Article Publish Status: FREE
Abstract Title:

Di-(2-ethylhexyl) phthalate exposure induces female reproductive toxicity and alters the intestinal microbiota community structure and fecal metabolite profile in mice.

Abstract Source:

Environ Toxicol. 2021 Mar 4. Epub 2021 Mar 4. PMID: 33665894

Abstract Author(s):

Xufeng Fu, Hang Han, Yuanyuan Li, Bo Xu, Wenjie Dai, Yaoxu Zhang, Feng Zhou, Huiming Ma, Xiuying Pei

Article Affiliation:

Xufeng Fu


Di-(2-ethylhexyl) phthalate (DEHP) is one of the most commonly used plasticizers, and it is widely applied in various plastic products. DEHP is an endocrine-disrupting chemical (EDC) that has been shown to disrupt the function of reproductive system in females. Although many studies have shown that DEHP potentially causes female reproductive toxicity, including depletion of the primordial follicle and decreased sex hormone production, the specific mechanisms by which DEHP affects female reproduction remain unknown. In recent years, research focused on the intestinal flora has provided an idea to eliminate our confusion, and gut bacterial dysbiosis may contribute to female reproductive toxicity. In the present study, the feces of DEHP-exposed mice were collected and analyzed using 16S rRNA amplicon sequencing and untargeted global metabolite profiling of metabolomics. DEHP obviously causes reproductive toxicity, including the ovarian organ coefficient, estradiol level, histological features of the ovary and estrus. Furthermore, DEHP exposure alters the structure of the intestinal microbiota community and fecal metabolite profile in mice, suggesting that the reproductive toxicity may be caused by gut bacterial dysbiosis and altered metabolites, such as changes in the levels of short-chain fatty acid (SCFA). Additionally, it is well known that changes in gut microbiota and fecal metabolites cause inflammation and tissue oxidative stress, expectedly, we found oxidative stress in the ovary and systemic inflammation in DEHP exposed mice. Thus, based on our findings, DEHP exposure may cause gut bacterial dysbiosis and altered metabolite profiles, particularly SCFA profiles, leading to oxidative stress in the ovary and systemic inflammation to ultimately induce female reproductive toxicity.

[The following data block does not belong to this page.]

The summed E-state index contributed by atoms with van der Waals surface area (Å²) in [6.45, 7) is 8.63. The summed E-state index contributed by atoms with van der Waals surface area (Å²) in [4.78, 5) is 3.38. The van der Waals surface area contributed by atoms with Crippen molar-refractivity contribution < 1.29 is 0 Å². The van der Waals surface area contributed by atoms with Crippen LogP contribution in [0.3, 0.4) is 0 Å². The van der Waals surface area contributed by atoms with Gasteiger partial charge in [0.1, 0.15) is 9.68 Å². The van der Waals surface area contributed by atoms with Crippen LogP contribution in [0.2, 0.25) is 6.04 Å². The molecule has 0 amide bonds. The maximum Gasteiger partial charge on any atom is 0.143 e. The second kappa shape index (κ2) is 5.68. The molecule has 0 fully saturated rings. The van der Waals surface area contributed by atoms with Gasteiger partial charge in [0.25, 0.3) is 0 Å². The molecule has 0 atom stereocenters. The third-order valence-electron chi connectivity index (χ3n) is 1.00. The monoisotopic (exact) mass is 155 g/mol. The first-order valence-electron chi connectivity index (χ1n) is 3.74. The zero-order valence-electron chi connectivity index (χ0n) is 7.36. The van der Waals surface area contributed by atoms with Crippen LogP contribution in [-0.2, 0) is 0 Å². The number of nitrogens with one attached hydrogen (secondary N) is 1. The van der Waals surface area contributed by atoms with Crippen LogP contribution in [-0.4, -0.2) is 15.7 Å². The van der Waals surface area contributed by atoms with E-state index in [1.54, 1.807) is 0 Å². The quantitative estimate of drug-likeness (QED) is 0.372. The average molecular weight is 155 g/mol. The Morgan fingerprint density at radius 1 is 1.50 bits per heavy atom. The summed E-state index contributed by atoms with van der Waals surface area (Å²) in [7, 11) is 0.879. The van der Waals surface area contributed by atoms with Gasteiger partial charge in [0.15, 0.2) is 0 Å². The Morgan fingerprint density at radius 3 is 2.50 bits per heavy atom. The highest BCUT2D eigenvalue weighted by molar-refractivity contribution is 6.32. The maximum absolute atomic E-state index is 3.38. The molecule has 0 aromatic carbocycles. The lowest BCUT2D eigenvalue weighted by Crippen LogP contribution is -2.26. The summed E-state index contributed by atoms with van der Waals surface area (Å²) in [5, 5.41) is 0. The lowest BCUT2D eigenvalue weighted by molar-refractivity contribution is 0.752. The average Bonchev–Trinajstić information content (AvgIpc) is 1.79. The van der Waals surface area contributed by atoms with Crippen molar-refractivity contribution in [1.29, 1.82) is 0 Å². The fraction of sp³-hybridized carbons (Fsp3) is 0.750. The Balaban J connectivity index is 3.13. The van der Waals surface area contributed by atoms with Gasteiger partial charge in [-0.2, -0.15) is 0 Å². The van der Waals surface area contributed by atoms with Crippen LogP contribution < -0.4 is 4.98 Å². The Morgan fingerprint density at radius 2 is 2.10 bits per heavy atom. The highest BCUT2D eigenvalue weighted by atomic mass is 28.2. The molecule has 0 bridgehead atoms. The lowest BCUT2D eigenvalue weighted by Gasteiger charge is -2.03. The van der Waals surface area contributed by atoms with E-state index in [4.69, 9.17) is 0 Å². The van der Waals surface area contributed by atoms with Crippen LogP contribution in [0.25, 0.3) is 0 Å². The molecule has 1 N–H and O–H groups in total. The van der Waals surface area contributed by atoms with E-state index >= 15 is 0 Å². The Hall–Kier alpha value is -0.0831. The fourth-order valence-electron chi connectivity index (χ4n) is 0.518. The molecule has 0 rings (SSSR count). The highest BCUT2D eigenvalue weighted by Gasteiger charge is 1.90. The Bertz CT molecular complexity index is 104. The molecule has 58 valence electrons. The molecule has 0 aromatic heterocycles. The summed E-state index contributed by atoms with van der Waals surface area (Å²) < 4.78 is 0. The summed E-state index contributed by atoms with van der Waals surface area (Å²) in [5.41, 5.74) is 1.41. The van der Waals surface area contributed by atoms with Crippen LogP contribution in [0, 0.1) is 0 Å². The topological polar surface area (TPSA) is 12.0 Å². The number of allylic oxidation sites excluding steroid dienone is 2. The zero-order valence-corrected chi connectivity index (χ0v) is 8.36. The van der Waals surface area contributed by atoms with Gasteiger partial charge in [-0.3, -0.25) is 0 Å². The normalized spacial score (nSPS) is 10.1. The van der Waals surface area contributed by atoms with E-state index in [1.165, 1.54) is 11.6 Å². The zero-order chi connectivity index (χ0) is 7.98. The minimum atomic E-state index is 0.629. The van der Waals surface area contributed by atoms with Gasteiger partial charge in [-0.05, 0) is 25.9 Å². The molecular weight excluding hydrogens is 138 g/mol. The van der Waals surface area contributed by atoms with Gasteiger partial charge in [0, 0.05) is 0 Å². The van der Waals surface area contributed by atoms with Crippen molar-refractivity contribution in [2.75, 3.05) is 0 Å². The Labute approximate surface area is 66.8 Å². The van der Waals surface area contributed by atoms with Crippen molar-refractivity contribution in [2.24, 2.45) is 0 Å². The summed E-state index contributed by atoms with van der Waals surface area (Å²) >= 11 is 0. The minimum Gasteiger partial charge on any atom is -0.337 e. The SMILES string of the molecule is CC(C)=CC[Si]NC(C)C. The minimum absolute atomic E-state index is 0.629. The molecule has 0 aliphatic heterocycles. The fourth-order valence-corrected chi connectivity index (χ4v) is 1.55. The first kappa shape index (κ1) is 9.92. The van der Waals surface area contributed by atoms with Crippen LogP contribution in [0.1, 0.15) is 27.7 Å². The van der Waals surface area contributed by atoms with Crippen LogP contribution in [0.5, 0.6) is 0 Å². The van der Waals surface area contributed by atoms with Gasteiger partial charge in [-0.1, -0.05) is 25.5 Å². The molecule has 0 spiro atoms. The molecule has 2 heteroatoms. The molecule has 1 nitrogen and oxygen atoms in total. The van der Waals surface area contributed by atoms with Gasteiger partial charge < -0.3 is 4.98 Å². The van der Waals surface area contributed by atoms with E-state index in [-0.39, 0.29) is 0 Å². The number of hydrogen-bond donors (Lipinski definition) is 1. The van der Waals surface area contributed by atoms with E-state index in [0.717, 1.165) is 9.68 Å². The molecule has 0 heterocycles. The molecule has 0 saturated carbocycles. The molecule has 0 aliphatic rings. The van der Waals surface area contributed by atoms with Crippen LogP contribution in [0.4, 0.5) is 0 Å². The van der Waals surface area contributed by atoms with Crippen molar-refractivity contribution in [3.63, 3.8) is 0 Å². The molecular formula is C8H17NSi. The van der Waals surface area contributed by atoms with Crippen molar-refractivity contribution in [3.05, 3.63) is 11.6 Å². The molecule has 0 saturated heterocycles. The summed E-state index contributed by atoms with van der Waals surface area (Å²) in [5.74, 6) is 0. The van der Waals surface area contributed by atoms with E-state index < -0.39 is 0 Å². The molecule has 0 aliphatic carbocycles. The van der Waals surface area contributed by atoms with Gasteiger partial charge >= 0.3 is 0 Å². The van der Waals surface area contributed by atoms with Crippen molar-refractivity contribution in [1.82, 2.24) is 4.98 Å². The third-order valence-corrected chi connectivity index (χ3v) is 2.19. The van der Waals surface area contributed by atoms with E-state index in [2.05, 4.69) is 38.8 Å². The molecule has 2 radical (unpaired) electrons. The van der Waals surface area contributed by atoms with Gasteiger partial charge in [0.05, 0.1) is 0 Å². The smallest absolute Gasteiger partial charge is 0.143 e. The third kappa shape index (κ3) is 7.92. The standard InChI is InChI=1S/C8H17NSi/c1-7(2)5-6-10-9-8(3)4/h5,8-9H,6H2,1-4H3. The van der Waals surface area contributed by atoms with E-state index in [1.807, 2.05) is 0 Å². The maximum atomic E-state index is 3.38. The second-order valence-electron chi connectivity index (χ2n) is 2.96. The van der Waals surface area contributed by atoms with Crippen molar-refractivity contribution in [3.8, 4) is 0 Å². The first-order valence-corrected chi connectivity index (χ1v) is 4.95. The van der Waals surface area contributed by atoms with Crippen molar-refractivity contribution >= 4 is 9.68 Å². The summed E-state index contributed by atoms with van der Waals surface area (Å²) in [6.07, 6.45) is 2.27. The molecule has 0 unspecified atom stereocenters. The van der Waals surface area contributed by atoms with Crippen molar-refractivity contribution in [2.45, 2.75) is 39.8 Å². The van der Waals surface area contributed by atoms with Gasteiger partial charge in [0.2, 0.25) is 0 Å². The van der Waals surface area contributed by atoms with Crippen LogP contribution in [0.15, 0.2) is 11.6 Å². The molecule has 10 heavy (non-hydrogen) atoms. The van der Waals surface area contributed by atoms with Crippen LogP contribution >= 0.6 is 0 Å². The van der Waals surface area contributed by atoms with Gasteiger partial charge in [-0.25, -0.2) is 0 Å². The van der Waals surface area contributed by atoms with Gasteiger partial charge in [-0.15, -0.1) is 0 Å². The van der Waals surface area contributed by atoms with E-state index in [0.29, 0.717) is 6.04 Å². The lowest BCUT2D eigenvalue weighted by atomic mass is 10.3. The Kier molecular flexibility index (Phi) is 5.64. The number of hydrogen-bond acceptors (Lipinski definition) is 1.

Study Type : Animal Study

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